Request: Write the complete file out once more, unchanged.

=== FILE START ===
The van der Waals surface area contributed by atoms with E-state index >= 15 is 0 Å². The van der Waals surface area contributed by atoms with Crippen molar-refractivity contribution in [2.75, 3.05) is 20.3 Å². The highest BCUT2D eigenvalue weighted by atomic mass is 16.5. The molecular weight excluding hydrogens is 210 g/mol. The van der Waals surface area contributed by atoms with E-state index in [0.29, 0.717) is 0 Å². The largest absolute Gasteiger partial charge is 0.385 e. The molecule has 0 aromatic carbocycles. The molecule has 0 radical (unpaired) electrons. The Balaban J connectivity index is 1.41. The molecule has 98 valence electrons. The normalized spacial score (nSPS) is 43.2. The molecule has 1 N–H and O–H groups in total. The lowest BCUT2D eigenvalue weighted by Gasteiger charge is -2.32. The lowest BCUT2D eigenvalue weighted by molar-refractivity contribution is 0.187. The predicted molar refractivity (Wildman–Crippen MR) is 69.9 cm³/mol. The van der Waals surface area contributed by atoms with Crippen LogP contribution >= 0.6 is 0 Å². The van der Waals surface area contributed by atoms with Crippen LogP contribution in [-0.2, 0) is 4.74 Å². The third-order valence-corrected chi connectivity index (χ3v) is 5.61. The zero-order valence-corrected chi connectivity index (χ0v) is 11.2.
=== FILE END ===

The van der Waals surface area contributed by atoms with E-state index >= 15 is 0 Å². The van der Waals surface area contributed by atoms with Crippen molar-refractivity contribution in [2.75, 3.05) is 20.3 Å². The highest BCUT2D eigenvalue weighted by atomic mass is 16.5. The molecular weight excluding hydrogens is 210 g/mol. The van der Waals surface area contributed by atoms with E-state index in [0.29, 0.717) is 0 Å². The largest absolute Gasteiger partial charge is 0.385 e. The molecule has 0 aromatic carbocycles. The molecule has 0 radical (unpaired) electrons. The Balaban J connectivity index is 1.41. The molecule has 98 valence electrons. The normalized spacial score (nSPS) is 43.2. The molecule has 1 N–H and O–H groups in total. The lowest BCUT2D eigenvalue weighted by Gasteiger charge is -2.32. The lowest BCUT2D eigenvalue weighted by molar-refractivity contribution is 0.187. The predicted molar refractivity (Wildman–Crippen MR) is 69.9 cm³/mol. The van der Waals surface area contributed by atoms with Crippen LogP contribution >= 0.6 is 0 Å². The van der Waals surface area contributed by atoms with Crippen LogP contribution in [-0.2, 0) is 4.74 Å². The third-order valence-corrected chi connectivity index (χ3v) is 5.61. The zero-order valence-corrected chi connectivity index (χ0v) is 11.2.